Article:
That same year, American deep ecologist Aldo Leopold visited Nazi Germany to witness their strong emphasis upon green programs they had just put in place. While Leopold had some criticism of the Nazi efforts, he was very complimentary as he said they were not just talking about environmental problems, but actually doing something. Leopold also dragged home the “Never cry wolf” cult to America as Nazi Germany was the first country in the world to protect wolves. In other words, the western bridge between postmodern socialism/fascism and environmentalism originally rooted in the early German green movement of the 1800s was built by National Socialism in the 1930s, long before Rachel Carson’s Silent Spring.

With no small irony, the present strong relationship that currently exists between modern environmentalism and left-wing labor unions was essentially born in Nazi Germany. In June of 1933, green Nazis Rudolf Hess and Walther Schoenichen absorbed many of the environmental groups of the Weimar Republic under Werner Haverbeck’s Folk-Race National Character and Landscape Bund that was a subdivision of the German Labor Front. The German Labor Front thus adopted the greens into their political organization. Nazi architect Albert Speer was proud of his environmental accomplishments as the green builder of the Third Reich who was also another leader of the German Labor Front.

After the war, while biding his time in Spandau prison, Hess often discussed the problems of the free market economy with Speer. Speer had worked under Hess as they were both essentially in charge of Nazi public works projects. Speer noted that Hess loved to critique American capitalism which he called liberal democracy as a form of sickness, “Again and again he comes to me with examples of overconsumption in the United States. He happily notes reports of misguided investments in the market economy, collects examples of land speculation, criminality, bad posture in children and health damage caused by canned foods.”

Hess even came up with a cockamamie sustainable development plan he shared with his fellow Nazi prisoners in 1951. Since highway lamps were being placed above roadways, Hess thought it would be unnecessary for cars to turn their headlights on at the same time. Energy could thus be saved by turning off the headlights when highway lamps were burning. Speer remarked, “This would save current he maintains, and the erection and maintenance of the floodlights could easily be financed out of the money thus saved. I object that the car’s generators would be running anyhow, to supply the current to the spark plugs. He dismisses that; the generator could shut off automatically as soon as the battery was charged. Thus, energy would be stored, fuel saved, and this saving could be spent on financing the illumination of highways.” Such a madness certainly presages the anti-car renewable energy sentiments that have become one of the trademarks of the modern green movement -- that is also playing no small role in the Green New Deal as well. In short, to characterize the Green New Deal as fascist is no metaphor.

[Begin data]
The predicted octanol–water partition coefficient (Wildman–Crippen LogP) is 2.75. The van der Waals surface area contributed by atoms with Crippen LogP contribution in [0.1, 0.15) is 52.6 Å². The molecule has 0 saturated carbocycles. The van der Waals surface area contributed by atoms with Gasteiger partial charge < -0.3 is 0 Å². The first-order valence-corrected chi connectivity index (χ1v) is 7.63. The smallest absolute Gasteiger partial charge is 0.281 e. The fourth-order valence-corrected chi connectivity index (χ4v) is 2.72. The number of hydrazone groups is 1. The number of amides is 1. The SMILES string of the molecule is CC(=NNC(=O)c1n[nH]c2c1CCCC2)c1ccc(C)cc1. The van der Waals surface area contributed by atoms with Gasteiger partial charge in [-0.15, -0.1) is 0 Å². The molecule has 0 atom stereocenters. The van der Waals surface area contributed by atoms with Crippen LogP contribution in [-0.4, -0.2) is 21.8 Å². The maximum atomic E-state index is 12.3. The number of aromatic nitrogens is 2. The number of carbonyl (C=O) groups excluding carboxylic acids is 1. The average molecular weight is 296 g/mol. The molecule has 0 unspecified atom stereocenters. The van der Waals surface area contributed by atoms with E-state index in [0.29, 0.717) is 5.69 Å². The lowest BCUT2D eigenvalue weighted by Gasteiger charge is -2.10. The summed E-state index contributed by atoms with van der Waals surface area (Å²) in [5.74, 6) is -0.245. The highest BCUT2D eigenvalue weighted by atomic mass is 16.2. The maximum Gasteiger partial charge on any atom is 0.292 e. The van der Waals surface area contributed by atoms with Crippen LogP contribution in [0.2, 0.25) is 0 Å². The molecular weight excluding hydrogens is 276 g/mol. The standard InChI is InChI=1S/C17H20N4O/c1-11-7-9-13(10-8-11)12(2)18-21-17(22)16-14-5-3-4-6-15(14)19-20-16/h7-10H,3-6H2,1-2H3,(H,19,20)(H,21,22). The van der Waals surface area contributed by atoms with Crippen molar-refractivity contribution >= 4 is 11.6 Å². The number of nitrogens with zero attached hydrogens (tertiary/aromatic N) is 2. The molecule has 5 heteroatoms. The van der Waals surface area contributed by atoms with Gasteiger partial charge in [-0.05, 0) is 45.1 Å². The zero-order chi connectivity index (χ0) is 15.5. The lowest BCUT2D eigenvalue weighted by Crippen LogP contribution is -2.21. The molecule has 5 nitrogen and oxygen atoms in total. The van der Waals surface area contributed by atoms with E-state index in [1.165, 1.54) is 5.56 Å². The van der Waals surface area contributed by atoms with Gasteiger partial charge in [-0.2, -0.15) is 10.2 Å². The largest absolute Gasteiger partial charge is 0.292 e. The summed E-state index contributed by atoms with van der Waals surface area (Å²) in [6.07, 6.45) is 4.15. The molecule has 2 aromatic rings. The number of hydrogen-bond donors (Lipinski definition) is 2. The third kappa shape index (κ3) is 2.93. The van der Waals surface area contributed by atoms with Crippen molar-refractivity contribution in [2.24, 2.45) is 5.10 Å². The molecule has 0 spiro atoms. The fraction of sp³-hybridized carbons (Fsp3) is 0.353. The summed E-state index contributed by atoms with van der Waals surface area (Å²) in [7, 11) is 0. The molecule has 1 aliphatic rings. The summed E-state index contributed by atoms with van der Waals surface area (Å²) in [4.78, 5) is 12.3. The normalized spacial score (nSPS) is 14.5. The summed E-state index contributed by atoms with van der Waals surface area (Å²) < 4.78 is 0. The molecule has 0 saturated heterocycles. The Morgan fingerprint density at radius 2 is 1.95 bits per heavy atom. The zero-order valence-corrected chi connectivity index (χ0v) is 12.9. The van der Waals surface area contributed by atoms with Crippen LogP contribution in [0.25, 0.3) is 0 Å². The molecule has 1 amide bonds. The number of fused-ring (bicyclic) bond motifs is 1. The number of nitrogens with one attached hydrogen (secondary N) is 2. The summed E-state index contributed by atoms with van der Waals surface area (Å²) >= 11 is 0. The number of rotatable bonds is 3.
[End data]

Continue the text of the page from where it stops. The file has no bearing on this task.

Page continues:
Associated Press spouts pure Climate Propaganda

Associated Press reporter Seth Borenstein has made another attempt to convince the public of global warming, but his latest analysis has climate scientists once again refuting his claims.

On Tuesday, Borenstein and Nicky Forster cited AP analysis that found hot temperature records in the U.S. were being broken twice as often as cold temperature records. He concluded that this is “a clear sign of human-caused climate change.”

Borenstein and Forster wrote:

“The AP looked at 424 weather stations throughout the Lower 48 states that had consistent temperature records since 1920 and counted how many times daily hot temperature records were tied or broken and how many daily cold records were set. In a stable climate, the numbers should be roughly equal. Since 1999, the ratio has been two warm records set or broken for every cold one. In 16 of the last 20 years, there have been more daily high-temperature records than low.”

The AP Piece went on to cite various climate scientists:

“The AP shared the data analysis with several climate and data scientists, who all said the conclusion was correct, consistent with scientific peer-reviewed literature and showed a clear sign of human-caused climate change. They pointed out that trends over decades are more robust than over single years.”

The AP piece concluded:

“The analysis stopped with data through 2018. However, the first two months of 2019 are showing twice as many cold records than hot ones.”

But the scientists he cited don’t speak for all climate scientists. Some, in fact, are dismissing his “clear sign” analysis. Climatologist John Christy told me that Borenstein framed the data wrongly:

“The occurrence of both record highs and record lows is declining. Record-low events are simply declining more rapidly than record highs. The drop in record lows is associated with development around the weather stations, which causes low temperatures to increase more than highs for a variety of reasons.”

Most climate change activists cite the greenhouse gas theory—that man-made gases are causing changes to the Earth’s temperature. Christy noted that this theory predicts an increase in frequency of record-breaking temperatures. Yet the exact opposite is happening in the U.S.—the frequency of those temps is declining.

The cause? Christy says it’s likely “urbanization and natural variability.”